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    That system almost certainly had an open expansion tank in the attic when originally installed. At some point, a more modern closed compression tank was installed in the ceiling over the boiler. You do not need two tanks, so you should be able to cut and cap that pipe that goes into the attic after draining the system water down below that level, then refill.

    Whether that old open tank is causing your ceiling leak is another question.

    Bburd
  • mattmia2
    mattmia2 Member Posts: 9,843
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    The tank in the basement isn't 100 years old, it was added when the original boiler was replaced probably in the 50's-70's. It is mostly filled with air and the air compresses to allow the water to expand. It can become waterlogged because there is nothing to keep the water from dissolving in the water so it needs to be drained periodically. It is called a compression tank.

    The pipe to the attic probably went to or goes to an open expansion tank. You will have to go up in the attic and see if there is a tank or a capped pipe up there. If the tank is still there it could be leaking or it could overflow if the system pressure is high enough to push water above its level. It should have been capped when the compression tank was installed.

    When does the leak happen? Does it need to rain for it to leak?

    The original system was a gravity system, hot water rose out of the top of the boiler and in to the supply mains and cold water was pulled in to the bottom of the boiler because it was more dense.
  • mattmia2
    mattmia2 Member Posts: 9,843
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    Oh, and someone possibly replaced the old open tank with an auto vent valve and that may have subsequently got walled in and is now leaking.
  • Jamie Hall
    Jamie Hall Member Posts: 23,554
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    The one place where people really get messed up with a compression tank -- which is otherwise pretty close to bullet proof -- is when they add an air eliminator somewhere else in the piping. That does eliminate the air... which will eventually result in the compression tank waterlogging and giving pressure control issues.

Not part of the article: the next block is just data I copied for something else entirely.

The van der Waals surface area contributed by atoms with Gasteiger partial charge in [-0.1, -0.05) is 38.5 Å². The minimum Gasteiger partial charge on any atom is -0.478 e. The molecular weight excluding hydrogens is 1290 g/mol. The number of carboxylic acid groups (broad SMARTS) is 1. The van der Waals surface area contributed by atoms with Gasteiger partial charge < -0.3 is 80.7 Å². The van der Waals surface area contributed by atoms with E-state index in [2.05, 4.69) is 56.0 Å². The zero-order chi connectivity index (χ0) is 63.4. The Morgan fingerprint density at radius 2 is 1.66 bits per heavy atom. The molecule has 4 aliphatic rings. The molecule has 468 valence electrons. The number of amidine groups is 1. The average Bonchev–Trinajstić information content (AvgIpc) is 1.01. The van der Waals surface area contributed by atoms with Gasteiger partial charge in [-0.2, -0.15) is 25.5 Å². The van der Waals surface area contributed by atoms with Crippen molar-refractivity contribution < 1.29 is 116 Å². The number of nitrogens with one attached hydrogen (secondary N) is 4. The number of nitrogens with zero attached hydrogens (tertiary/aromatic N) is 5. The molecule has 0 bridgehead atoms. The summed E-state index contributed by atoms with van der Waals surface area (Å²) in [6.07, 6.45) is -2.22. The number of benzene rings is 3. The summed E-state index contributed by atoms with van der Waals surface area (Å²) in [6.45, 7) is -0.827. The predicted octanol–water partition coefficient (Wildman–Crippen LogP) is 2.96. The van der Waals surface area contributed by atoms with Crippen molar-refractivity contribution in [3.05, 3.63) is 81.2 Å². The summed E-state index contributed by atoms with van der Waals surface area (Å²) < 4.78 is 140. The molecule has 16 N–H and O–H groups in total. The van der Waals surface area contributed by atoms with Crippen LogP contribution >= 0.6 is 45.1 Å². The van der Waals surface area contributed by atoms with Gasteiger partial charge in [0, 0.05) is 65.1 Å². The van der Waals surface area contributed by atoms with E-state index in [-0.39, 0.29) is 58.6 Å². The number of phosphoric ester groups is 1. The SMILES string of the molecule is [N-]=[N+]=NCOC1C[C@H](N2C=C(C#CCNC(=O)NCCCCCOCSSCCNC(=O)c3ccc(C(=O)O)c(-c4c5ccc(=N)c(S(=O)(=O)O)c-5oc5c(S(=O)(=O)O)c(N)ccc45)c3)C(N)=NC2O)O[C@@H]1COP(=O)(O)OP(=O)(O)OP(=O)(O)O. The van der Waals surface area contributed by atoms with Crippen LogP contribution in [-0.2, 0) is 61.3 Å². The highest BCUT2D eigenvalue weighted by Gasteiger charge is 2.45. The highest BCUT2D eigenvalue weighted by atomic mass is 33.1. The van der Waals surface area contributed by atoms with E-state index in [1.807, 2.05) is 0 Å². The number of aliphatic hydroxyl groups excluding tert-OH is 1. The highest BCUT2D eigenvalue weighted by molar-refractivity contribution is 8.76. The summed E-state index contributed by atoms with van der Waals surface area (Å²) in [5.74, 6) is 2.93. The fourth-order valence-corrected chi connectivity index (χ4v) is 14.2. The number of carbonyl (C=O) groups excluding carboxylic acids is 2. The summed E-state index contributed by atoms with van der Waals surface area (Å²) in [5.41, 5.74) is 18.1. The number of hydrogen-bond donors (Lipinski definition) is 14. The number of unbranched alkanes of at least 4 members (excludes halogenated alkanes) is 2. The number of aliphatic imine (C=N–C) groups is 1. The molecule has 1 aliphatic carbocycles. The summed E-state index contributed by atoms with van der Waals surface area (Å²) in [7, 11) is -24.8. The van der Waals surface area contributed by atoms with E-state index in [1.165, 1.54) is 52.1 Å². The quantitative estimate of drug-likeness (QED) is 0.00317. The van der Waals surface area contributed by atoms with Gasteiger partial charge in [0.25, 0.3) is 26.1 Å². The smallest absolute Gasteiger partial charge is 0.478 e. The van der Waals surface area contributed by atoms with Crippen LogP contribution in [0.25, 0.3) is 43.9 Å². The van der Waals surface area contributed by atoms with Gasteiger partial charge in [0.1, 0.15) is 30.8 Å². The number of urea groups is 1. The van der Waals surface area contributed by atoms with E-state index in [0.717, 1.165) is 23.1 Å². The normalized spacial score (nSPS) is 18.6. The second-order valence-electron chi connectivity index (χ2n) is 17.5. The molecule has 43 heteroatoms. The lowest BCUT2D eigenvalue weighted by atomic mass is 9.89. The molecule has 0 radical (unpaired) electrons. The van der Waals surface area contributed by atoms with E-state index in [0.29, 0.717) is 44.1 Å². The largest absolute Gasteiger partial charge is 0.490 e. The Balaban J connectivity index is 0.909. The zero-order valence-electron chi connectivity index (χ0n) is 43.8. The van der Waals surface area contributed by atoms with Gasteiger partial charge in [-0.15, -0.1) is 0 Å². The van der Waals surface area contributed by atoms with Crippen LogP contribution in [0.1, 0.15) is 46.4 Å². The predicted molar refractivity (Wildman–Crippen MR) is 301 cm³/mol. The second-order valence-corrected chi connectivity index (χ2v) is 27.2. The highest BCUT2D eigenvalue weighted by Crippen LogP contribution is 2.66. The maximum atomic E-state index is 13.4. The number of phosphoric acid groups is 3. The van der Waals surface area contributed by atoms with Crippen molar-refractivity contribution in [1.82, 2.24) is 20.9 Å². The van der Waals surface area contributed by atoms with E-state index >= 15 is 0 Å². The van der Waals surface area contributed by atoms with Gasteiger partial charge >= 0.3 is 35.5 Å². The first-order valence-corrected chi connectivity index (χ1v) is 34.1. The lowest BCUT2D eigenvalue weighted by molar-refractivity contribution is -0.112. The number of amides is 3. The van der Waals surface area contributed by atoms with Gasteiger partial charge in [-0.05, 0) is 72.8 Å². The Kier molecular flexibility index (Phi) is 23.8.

You can replace one with a bladder tank, properly sized -- but why? The best reason, honestly, is that the average modern plumber or heating guy or gal has no idea what a compression tank is or how to use it.
    Br. Jamie, osb
    Building superintendent/caretaker, 7200 sq. ft. historic house museum with dependencies in New England
  • PC7060
    PC7060 Member Posts: 1,204
    edited October 2022
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    I think @mattmia2 has called it right, I’d open up the attic walls to find the end of that pipe.  Or cut lower down and cap off the feed. 
    @fredstaple house is the same age as my house.  Even with the significant work I’ve done on this house I didn't see signs there was ever an open air tank in attic. I did find a couple old disconnected black pipes in attic during renovations, I assumed it was part of the old gas light system but who knows, so much happens over almost 100 years. 

    Looks like original boiler was re-configured with a thrush expansion tank in ceiling paired to a the thrush air extraction valve. The valve was patented in the 30’s so not original to the house.